The Kyocera Echo ($199.99 at Sprint after rebate and two-year contract) is an Android smartphone with a touch screen that flips open to reveal a second 3.5-inch touch screen.
It can operate at a tilt or snap flat. Loaded with Android 2.2, it’s built with a 1GHz processor and a 5 megapixel camera and with flash and autofocus. An 8GB microSD memory card is included, as well as a spare battery with portable charger that can tether to the phone as an external power supply. The Web browser supports Flash videos.
Seven core apps can work on separate screens at the same time, including e-mail, messaging, Web browsing and viewing YouTube videos through VueQue is great for a super multitasker. There are a few games available that incorporate both screens. But when not in that mode – or when using an app that wasn’t programmed specially for the Echo – the dual screens act like one larger screen.
The second screen comes in handy most often when typing: a large keyboard is on the bottom screen, allowing for more viewing space above. Overall, the performance is smooth and glitch-free. It also is quite sturdy; the dual-screen hinge gives the impression it is easily breakable, but it seems to be well made.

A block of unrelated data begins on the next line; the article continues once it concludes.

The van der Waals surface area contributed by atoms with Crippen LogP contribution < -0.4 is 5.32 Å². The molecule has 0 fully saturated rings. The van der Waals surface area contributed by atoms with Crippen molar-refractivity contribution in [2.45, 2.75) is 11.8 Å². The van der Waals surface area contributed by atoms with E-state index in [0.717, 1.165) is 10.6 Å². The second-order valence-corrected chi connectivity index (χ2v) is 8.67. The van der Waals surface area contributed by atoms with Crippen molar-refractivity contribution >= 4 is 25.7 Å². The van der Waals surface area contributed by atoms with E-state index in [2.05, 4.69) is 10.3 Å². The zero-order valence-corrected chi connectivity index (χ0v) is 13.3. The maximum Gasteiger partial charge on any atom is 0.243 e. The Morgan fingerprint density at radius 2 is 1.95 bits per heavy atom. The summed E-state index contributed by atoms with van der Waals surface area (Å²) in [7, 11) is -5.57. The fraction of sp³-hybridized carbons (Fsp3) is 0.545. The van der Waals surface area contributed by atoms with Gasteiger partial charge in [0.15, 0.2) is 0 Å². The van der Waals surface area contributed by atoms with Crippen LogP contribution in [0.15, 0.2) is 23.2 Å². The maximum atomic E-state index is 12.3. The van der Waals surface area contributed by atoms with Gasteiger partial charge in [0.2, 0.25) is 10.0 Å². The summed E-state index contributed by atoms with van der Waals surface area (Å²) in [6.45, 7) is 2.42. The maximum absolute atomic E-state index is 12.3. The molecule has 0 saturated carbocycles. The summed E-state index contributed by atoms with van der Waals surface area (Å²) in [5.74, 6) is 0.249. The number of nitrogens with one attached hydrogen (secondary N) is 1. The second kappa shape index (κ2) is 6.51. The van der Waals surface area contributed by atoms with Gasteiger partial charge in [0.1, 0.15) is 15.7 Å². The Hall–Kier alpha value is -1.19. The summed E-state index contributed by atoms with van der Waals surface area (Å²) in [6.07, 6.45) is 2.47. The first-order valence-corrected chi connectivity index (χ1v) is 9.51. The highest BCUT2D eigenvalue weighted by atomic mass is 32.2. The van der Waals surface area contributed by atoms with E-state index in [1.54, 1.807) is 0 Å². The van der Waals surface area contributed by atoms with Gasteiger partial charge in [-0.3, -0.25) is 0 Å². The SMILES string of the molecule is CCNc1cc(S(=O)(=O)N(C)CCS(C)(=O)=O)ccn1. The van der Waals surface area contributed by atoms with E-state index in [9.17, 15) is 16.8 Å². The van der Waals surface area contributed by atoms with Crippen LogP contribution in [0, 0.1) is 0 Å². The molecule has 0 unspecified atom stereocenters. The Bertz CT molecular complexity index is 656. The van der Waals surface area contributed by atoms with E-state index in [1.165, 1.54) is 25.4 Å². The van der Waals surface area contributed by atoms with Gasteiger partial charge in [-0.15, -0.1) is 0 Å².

But the black line separating the two screens detracts from the joy of a bigger screen. And if you’re reading, that screen gap interrupts text. One could fold it back into one screen, but that takes away from the point of getting this phone.
Having two screens means it’s tempting to always have both on – and two screens drain the battery faster. (That’s why the Echo includes an extra battery and charger.)
Bottom line: Dual screens have a big wow factor – and it’s a neat tool for multitasking work e-mail with the Web on another screen. But it’s not going to be a good fit for every personality – especially since it needs more frequent charging.